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# Using Discriminant Analysis to Develop Trading Systems

14 February 2012, 11:48
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### Introduction

One of the major tasks of technical analysis is to determine the direction in which the market will move in the near future. From a statistical standpoint, it boils down to selecting indicators and determining their values based on which it would be possible to divide the future market situation into two categories: 1) upward move, 2) downward move.

Discriminant analysis offers one of the ways to decide what kind of indicators and what values allow for better discrimination between these categories. In other words, discriminant analysis enables to build a model that will predict the market direction based on the data received from indicators.

Such analysis is however rather complicated requiring a great amount of data at the input. Therefore it is quite time-consuming to use it manually for analysis of the market situation. Fortunately, the emergence of the MQL5 language and statistical software has enabled us to automate data selection and preparation and application of the discriminant analysis.

This article gives an example of developing an EA for market data collection. It serves as a tutorial for application of the discriminant analysis for building prognostic model for the FOREX market in Statistica software.

### 1. What Is the Discriminant Analysis?

The discriminant analysis (hereinafter "DA") is one of the pattern recognition methods. Neural networks can be considered a special case of DA. DA is used in the majority of successful defense systems that are based on pattern recognition.

It allows to determine what variables divide (discriminate) the incoming data flow into groups and see the mechanism of such discrimination.

Let us have a look at a simplified example of using DA for the FOREX market. We have data values from Relative Strength Index (RSI), MACD and Relative Vigor Index (RVI) indicators and we need to predict the price direction. As a result of DA, we can get the following.

a. RVI indicator does not contribute to the forecast. So let us exclude it from the analysis.

b. DA has produced two discriminant equations:

1. G1 = a1*RSI+b1*MACD+с1, the equation for cases where the price went up;
2. G2 = a2*RSI+b2*MACD+с2, the equation for cases where the price went down.

Calculating G1 and G2 at the beginning of each bar, we predict that if G1 > G2, then the price will go up; whereas if G1 < G2, the price will go down.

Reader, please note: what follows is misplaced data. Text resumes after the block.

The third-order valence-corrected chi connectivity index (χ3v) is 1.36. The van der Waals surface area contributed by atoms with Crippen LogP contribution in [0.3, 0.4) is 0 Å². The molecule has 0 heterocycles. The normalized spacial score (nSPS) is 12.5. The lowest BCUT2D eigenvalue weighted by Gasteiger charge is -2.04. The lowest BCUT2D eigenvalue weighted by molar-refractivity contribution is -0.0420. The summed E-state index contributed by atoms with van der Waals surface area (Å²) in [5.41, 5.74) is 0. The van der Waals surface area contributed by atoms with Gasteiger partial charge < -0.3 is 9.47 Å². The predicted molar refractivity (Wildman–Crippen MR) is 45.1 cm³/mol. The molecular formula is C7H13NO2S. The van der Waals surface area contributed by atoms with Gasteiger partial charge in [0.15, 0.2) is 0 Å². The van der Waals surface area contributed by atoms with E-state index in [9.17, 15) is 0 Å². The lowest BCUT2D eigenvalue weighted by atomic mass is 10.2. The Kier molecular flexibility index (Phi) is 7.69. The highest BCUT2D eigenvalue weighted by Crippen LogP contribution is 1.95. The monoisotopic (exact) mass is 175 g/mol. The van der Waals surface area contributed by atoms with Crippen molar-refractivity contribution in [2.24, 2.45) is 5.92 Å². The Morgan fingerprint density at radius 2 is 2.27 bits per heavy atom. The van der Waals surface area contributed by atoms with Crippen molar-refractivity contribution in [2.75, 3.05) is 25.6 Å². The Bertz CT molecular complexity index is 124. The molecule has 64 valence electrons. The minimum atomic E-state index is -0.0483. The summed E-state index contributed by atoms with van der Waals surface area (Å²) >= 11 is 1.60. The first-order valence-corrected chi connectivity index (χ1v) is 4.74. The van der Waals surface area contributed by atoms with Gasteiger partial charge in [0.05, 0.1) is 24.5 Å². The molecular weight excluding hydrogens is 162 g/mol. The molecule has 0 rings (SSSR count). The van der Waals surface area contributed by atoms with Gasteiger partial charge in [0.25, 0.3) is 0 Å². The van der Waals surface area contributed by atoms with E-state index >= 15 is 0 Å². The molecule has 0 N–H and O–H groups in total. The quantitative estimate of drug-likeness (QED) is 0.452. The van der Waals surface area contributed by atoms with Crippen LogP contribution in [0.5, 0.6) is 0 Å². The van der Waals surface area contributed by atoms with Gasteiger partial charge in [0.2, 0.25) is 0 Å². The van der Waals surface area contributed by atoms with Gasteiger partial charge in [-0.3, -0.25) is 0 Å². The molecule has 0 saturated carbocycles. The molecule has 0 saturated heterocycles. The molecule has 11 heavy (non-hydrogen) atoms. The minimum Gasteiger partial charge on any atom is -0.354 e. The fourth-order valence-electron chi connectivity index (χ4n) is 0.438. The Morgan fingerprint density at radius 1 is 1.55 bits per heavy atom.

DA may prove to be useful for initial acquaintance with neural networks. When using DA, we get equations similar to the ones calculated for operation of neural networks. This helps to better understand their structure and preliminarily determine whether it is worth using neural networks in your strategies.

### 2. Stages of the Discriminant Analysis

The analysis can be divided into several stages.

1. Data preparation;
2. Selection of the best variables from the prepared data;
3. Analysis and testing of the resulting model using test data;
4. Building of the model on the basis of discriminant equations.

Discriminant analysis is a part of almost all modern software packages designed for statistical data analysis. The most popular are Statistica (by StatSoft Inc.) and SPSS (by IBM Corporation). We will further consider the application of the discriminant analysis using Statistica software. The screenshots provided are obtained from Statistica version 8.0. These would look more or less the same in the earlier versions of the software. It should be noted that Statistica offers many other useful tools for the trader including neural networks.

### 2.1. Data Preparation

Data collection depends on a certain task at hand. Let us define the task as follows: using indicators, to predict the direction of the price chart on the bar following the bar with known values of indicators. An EA will be developed for data collection to save indicator values and price data into a file.

This shall be a CSV file with a following structure. Variables shall be arranged in columns where every column corresponds to a certain indicator. The rows shall contain consecutive measurements (cases), i.e. values of indicators for certain bars. In other words, the horizontal table headers contain indicators, the vertical table headers contain consecutive bars.

The table shall have a variable based on which the grouping will be made (the grouping variable). In our case, such variable will be based on the price change on the bar following the bar whose indicator values were obtained. The grouping variable shall contain the number of the group whose data is displayed in the same line. For example, number 1 for cases where the price went up and number 2 for cases where the price went down.